If the user has limited ad tracking, use the advertising identifier only for the following purposes: frequency capping, conversion events, estimating the number of unique users, security and fraud detection, and debugging.

Tapstream will use this identifier exclusively for conversion events (in-app purchase logging) and estimating the number of unique users. Using this unique ID is particularly important for estimating the number of unique active users, and I'm very interested in keeping up to date on that.

You can sign up for Tapstream for your app here and help me out at the same time!

Mutility 1.1.0

This is the first update with user-facing improvements (compared to me just cleaning up my own mess on the back-end)! Overall, the look has been simplified. Mutility 1.1.0 nixes the center black bar and the white background behind the life panels in favor of a simpler, theme-able look. Selecting between the white and black themes is included with the app for free, and makes a big difference in the looks department depending on which color iPhone you're using. The center bar animations have improved and the life panels have grown slightly. Further, the subtle triangles denoting which side to tap for increasing/decreasing life have been replaced with easier to see and unambiguous +/- symbols. But wait, there's more:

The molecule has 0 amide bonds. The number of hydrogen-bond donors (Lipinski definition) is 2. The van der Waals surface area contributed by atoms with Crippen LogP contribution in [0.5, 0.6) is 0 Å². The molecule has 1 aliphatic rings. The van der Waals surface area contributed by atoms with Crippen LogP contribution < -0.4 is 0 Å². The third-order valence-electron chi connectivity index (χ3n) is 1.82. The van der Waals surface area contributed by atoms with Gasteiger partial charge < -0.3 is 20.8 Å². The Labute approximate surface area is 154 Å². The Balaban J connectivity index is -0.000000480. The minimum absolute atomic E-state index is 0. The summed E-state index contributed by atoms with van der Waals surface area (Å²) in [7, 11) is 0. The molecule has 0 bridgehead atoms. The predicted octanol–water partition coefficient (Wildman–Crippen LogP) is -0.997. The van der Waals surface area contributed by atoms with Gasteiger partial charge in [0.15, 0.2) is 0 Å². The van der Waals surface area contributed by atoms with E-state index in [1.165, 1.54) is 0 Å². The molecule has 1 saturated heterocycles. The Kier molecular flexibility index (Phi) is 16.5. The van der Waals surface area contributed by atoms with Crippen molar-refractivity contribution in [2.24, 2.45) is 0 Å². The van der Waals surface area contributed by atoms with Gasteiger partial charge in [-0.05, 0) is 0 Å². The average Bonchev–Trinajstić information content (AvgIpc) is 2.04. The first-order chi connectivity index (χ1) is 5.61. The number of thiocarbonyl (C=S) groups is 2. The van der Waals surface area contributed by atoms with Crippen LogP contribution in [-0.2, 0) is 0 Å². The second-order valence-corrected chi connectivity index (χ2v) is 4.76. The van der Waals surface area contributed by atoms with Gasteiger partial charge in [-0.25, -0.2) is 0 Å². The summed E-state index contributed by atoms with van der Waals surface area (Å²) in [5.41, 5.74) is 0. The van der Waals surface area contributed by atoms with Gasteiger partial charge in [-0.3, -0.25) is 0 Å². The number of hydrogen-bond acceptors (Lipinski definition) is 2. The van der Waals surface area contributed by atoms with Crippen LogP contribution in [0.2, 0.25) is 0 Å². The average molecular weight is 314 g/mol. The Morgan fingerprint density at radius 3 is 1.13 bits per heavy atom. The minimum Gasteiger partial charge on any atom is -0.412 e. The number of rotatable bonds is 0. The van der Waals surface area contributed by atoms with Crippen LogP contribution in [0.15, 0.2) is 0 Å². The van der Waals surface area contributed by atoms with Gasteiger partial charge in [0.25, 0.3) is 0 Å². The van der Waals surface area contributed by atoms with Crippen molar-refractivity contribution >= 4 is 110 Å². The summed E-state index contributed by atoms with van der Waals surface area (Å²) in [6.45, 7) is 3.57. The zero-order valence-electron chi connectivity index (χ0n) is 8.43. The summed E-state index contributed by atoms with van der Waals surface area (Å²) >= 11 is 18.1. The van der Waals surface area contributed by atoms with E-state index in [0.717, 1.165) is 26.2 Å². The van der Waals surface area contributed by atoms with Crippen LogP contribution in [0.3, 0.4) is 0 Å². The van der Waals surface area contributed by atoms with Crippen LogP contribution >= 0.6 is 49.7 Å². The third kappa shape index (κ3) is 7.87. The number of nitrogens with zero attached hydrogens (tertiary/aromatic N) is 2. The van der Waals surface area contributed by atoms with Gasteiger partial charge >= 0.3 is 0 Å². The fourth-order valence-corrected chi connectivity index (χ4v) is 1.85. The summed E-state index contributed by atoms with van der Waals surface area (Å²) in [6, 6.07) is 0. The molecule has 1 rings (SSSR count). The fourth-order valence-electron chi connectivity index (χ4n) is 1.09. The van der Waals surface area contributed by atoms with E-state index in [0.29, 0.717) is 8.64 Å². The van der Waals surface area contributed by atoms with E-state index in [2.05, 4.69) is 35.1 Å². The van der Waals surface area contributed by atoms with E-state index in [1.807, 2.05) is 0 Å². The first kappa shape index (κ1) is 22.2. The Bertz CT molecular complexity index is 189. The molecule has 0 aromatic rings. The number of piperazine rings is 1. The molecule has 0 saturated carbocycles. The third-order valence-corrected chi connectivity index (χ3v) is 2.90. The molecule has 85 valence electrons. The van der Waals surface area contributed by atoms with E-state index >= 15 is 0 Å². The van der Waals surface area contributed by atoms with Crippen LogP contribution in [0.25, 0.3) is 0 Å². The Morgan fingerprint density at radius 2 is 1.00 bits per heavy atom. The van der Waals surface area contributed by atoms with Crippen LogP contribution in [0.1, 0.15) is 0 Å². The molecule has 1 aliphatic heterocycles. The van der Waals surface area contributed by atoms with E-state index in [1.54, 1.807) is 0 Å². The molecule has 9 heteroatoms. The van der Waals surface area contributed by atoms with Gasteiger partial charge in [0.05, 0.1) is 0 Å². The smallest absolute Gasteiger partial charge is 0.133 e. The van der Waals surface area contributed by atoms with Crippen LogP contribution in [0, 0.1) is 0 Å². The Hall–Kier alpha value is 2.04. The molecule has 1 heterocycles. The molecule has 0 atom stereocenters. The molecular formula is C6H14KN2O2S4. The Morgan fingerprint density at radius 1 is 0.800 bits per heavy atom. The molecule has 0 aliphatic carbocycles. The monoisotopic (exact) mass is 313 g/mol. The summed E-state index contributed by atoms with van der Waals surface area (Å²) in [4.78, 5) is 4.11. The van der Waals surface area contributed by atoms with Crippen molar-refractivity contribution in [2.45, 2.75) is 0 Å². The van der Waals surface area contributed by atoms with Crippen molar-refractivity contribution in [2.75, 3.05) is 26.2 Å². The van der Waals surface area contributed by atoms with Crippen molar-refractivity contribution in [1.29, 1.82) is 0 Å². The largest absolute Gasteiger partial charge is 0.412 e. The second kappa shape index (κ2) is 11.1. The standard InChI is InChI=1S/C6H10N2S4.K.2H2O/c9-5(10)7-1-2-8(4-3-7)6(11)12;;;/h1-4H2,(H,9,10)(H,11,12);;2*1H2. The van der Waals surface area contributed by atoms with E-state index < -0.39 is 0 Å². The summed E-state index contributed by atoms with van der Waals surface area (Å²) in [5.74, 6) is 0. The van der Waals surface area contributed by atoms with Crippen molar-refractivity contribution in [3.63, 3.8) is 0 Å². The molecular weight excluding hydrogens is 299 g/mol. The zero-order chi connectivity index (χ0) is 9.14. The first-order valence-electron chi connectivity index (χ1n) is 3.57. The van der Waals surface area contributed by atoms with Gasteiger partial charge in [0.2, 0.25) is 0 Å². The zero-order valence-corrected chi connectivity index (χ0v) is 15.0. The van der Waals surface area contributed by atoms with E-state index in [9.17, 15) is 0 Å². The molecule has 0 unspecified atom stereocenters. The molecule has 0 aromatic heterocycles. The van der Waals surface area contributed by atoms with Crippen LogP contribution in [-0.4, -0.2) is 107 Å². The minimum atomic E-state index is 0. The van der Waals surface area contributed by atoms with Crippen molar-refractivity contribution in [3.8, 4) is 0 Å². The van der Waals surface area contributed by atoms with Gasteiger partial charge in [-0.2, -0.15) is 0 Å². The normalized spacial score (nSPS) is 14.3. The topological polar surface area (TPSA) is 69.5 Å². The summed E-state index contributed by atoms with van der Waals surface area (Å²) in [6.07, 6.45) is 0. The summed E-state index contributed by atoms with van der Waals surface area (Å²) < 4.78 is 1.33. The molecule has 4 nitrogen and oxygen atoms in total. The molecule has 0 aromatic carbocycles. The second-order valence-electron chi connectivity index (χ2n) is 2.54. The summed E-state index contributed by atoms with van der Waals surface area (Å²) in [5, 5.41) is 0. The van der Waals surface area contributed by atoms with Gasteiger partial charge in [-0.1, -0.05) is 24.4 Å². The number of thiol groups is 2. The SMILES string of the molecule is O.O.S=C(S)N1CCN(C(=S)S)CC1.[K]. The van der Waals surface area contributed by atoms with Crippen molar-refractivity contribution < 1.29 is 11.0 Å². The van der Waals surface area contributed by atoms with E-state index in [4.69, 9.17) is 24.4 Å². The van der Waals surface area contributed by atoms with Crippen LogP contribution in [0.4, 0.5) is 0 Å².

• Updated UI - as described above. The center bar animation is much more fun now.
  • Crash fix - Opening and closing the settings or history screens quickly with a poor network connection could cause a crash in some cases. Been trying to squash this one in the past two versions and think I finally nailed it. More on that later.
  • Embarrassing bug fix - Users who had not purchased the customization & history in-app purchases were shown the wrong life totals in the history table. Yikes, fixed.
  • Integrated Tapstream analytics

Example of the white theme with a dice roll. Check it out on a white iPhone.